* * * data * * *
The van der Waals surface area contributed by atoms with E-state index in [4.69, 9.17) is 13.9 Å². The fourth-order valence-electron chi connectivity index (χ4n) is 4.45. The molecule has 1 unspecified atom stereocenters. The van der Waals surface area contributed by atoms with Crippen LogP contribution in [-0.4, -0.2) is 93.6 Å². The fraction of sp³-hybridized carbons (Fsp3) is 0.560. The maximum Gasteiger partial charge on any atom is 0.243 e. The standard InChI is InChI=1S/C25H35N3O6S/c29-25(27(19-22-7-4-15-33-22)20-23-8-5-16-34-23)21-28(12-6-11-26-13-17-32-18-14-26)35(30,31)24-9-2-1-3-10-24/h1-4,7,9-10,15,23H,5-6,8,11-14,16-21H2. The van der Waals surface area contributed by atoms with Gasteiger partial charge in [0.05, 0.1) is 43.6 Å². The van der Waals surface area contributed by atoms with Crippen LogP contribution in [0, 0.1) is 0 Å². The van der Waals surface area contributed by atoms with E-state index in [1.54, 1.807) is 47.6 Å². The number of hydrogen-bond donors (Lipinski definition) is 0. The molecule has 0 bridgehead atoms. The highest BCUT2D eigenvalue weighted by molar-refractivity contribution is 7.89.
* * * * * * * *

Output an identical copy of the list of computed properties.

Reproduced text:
The van der Waals surface area contributed by atoms with E-state index in [4.69, 9.17) is 13.9 Å². The fourth-order valence-electron chi connectivity index (χ4n) is 4.45. The molecule has 1 unspecified atom stereocenters. The van der Waals surface area contributed by atoms with Crippen LogP contribution in [-0.4, -0.2) is 93.6 Å². The fraction of sp³-hybridized carbons (Fsp3) is 0.560. The maximum Gasteiger partial charge on any atom is 0.243 e. The standard InChI is InChI=1S/C25H35N3O6S/c29-25(27(19-22-7-4-15-33-22)20-23-8-5-16-34-23)21-28(12-6-11-26-13-17-32-18-14-26)35(30,31)24-9-2-1-3-10-24/h1-4,7,9-10,15,23H,5-6,8,11-14,16-21H2. The van der Waals surface area contributed by atoms with Gasteiger partial charge in [0.05, 0.1) is 43.6 Å². The van der Waals surface area contributed by atoms with Crippen LogP contribution in [0, 0.1) is 0 Å². The van der Waals surface area contributed by atoms with E-state index in [1.54, 1.807) is 47.6 Å². The number of hydrogen-bond donors (Lipinski definition) is 0. The molecule has 0 bridgehead atoms. The highest BCUT2D eigenvalue weighted by molar-refractivity contribution is 7.89.